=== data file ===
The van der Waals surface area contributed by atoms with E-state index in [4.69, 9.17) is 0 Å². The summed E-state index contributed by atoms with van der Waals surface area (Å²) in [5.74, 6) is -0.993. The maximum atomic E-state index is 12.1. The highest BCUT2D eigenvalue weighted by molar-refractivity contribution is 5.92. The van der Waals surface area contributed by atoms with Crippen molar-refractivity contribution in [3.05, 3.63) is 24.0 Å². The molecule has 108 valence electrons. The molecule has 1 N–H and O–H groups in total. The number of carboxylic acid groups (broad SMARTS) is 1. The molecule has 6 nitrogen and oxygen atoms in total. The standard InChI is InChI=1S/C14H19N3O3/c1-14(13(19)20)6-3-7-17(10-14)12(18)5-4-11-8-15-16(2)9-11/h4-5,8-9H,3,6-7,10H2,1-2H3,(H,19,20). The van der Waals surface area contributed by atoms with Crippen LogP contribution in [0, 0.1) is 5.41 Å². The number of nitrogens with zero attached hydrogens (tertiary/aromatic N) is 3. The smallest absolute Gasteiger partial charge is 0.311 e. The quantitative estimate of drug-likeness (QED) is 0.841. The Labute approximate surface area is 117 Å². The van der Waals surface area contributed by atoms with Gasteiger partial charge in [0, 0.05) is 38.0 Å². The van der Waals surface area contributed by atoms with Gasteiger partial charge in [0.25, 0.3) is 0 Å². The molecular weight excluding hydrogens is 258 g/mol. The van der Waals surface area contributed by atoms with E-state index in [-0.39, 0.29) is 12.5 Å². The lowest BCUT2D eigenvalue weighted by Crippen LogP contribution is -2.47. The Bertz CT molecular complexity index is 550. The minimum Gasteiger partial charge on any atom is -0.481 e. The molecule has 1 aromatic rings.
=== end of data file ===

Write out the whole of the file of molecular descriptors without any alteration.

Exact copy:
The van der Waals surface area contributed by atoms with E-state index in [4.69, 9.17) is 0 Å². The summed E-state index contributed by atoms with van der Waals surface area (Å²) in [5.74, 6) is -0.993. The maximum atomic E-state index is 12.1. The highest BCUT2D eigenvalue weighted by molar-refractivity contribution is 5.92. The van der Waals surface area contributed by atoms with Crippen molar-refractivity contribution in [3.05, 3.63) is 24.0 Å². The molecule has 108 valence electrons. The molecule has 1 N–H and O–H groups in total. The number of carboxylic acid groups (broad SMARTS) is 1. The molecule has 6 nitrogen and oxygen atoms in total. The standard InChI is InChI=1S/C14H19N3O3/c1-14(13(19)20)6-3-7-17(10-14)12(18)5-4-11-8-15-16(2)9-11/h4-5,8-9H,3,6-7,10H2,1-2H3,(H,19,20). The van der Waals surface area contributed by atoms with Crippen LogP contribution in [0, 0.1) is 5.41 Å². The number of nitrogens with zero attached hydrogens (tertiary/aromatic N) is 3. The smallest absolute Gasteiger partial charge is 0.311 e. The quantitative estimate of drug-likeness (QED) is 0.841. The Labute approximate surface area is 117 Å². The van der Waals surface area contributed by atoms with Gasteiger partial charge in [0, 0.05) is 38.0 Å². The van der Waals surface area contributed by atoms with Gasteiger partial charge in [0.25, 0.3) is 0 Å². The molecular weight excluding hydrogens is 258 g/mol. The van der Waals surface area contributed by atoms with E-state index in [-0.39, 0.29) is 12.5 Å². The lowest BCUT2D eigenvalue weighted by Crippen LogP contribution is -2.47. The Bertz CT molecular complexity index is 550. The minimum Gasteiger partial charge on any atom is -0.481 e. The molecule has 1 aromatic rings.